71st United States Congress

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71st United States Congress
USCapitol1906.jpg
United States Capitol (1906)

Duration: March 4, 1929 – March 4, 1931

Senate President: Charles Curtis
Senate Pres. pro tem: George H. Moses
House Speaker: Nicholas Longworth
Members: 96 Senators
435 Representatives
5 Non-voting members
Senate Majority: Republican
House Majority: Republican

Sessions
Special: March 4, 1929 – March 5, 1929
1st: April 15, 1929 – November 22, 1929
2nd: December 2, 1929 – July 3, 1930
Special: July 7, 1930 – July 21, 1930
3rd: December 1, 1930 – March 3, 1931
<70th 72nd>

The Seventy-first United States Congress was a meeting of the legislative branch of the United States federal government, consisting of the United States Senate and the United States House of Representatives. It met in Washington, D.C. from March 4, 1929 to March 4, 1931, during the first two years of Herbert Hoover's presidency. The apportionment of seats in the House of Representatives was based on the Thirteenth Decennial Census of the United States in 1910. Both chambers had a Republican majority. This congress saw the most special elections of any congress with 27 in all.

Contents

Major events[edit]

  • March 4, 1929: Herbert C. Hoover became President of the United States
  • October 24, 1929 – October 29, 1929: Wall Street Crash of 1929: Three multi-digit percentage drops wipe out more than $30 billion from the New York Stock Exchange (10 times greater than the annual budget of the federal government).
  • October 25, 1929: Former U.S. Interior Secretary Albert B. Fall is convicted of bribery for his role in the Teapot Dome scandal, becoming the first Presidential cabinet member to go to prison for actions in office.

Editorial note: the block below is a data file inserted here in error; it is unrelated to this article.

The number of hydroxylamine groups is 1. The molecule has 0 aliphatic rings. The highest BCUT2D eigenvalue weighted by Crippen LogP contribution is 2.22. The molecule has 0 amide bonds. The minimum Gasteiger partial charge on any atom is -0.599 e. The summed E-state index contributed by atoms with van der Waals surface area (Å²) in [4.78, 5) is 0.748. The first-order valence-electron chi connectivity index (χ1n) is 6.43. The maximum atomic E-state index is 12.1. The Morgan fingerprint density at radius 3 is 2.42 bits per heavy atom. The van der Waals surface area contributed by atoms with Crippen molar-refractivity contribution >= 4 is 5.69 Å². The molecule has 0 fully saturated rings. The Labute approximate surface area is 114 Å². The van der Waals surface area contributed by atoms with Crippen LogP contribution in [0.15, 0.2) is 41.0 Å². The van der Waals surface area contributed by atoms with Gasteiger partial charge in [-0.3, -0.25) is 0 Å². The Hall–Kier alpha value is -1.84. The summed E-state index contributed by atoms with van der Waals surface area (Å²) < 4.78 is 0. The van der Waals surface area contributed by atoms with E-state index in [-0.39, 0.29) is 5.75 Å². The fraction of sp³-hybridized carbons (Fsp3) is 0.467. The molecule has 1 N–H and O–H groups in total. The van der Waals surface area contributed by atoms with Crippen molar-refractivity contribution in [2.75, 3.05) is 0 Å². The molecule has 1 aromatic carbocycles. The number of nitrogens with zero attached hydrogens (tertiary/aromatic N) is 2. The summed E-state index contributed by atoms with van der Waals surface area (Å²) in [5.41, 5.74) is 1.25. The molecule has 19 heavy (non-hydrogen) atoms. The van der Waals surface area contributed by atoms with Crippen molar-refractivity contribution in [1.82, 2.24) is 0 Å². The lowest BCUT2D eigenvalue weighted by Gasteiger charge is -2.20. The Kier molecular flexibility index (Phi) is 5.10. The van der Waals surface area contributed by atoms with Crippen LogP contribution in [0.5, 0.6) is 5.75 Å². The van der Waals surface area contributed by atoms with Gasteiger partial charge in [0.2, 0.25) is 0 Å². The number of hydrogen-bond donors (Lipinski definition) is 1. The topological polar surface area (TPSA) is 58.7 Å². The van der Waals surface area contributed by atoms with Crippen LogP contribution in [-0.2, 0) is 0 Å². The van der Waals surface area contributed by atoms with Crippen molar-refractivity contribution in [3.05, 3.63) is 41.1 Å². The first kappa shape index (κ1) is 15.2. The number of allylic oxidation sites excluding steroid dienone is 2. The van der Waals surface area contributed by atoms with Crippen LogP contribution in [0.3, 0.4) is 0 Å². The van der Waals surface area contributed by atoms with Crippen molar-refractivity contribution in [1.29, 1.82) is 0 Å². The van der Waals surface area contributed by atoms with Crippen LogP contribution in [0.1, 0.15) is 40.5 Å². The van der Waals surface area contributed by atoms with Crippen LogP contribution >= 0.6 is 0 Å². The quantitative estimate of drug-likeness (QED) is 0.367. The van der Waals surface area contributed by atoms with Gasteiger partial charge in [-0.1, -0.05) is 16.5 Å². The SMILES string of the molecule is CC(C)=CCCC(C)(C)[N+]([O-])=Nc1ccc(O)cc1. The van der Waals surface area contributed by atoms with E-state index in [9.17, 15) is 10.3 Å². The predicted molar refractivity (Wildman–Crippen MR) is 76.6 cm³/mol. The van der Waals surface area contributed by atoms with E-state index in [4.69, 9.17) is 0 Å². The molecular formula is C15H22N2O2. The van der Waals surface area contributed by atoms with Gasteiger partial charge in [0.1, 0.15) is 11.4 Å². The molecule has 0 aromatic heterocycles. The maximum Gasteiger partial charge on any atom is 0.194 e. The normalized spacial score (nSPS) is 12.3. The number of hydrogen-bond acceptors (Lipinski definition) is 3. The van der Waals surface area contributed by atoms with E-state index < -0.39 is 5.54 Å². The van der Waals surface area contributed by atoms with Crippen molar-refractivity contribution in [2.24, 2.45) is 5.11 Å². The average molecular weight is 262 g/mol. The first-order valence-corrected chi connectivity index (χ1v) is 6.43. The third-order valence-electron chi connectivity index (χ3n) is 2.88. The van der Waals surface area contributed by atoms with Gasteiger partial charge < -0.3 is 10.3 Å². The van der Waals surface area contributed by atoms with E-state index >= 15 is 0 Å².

Major legislation[edit]

Party summary[edit]

Map showing Senate party membership at the start of the 71st Congress.

The count below identifies party affiliations at the beginning of the first session of this Congress, and includes members from vacancies and newly admitted states, when they were first seated. Changes resulting from subsequent replacements are shown below in the "Changes in membership" section.

Senate[edit]

Party
(Shading shows control)
Total Vacant
Democratic
(D)
Farmer-Labor
(FL)
Republican
(R)
End of the previous congress 46 1 48 95 1
Begin 39 1 55 95 1
End 41 54 96 0
Final voting share 42.7% 1.0% 56.3%
Beginning of the next congress 59 1 36 96 0

House of Representatives[edit]

TOTAL members: 435

Leadership[edit]

Senate[edit]

President of the Senate
Charles Curtis
President pro tempore of the Senate
George H. Moses

House of Representatives[edit]

Members[edit]

This list is arranged by chamber, then by state. Senators are listed in order of seniority, and Representatives are listed by district.

Senate[edit]

Senators were elected every two years, with one-third beginning new six-year terms with each Congress. Preceding the names in the list below are Senate class numbers, which indicate the cycle of their election. In this Congress, Class 1 meant their term began in this Congress, requiring reelection in 1934; Class 2 meant their term ended with this Congress, requiring reelection in 1930; and Class 3 meant their term began in the last Congress, requiring reelection in 1932.

House of Representatives[edit]

The names of members of the House of Representatives are preceded by their districts.

Changes in membership[edit]

The count below reflects changes from the beginning of the first session of this Congress.

Senate[edit]

  • replacements: 9
  • deaths: 5
  • resignations: 3
  • interim appointments: 6
  • Total seats with changes: 9

House of Representatives[edit]

  • replacements: 26
  • deaths: 25
  • resignations: 6
  • contested election: 1
  • Total seats with changes: 32

Officers[edit]

Senate[edit]

House of Representatives[edit]

References[edit]

  • Martis, Kenneth C. (1989). The Historical Atlas of Political Parties in the United States Congress. New York: Macmillan Publishing Company. 
  • Martis, Kenneth C. (1982). The Historical Atlas of United States Congressional Districts. New York: Macmillan Publishing Company. 

External links[edit]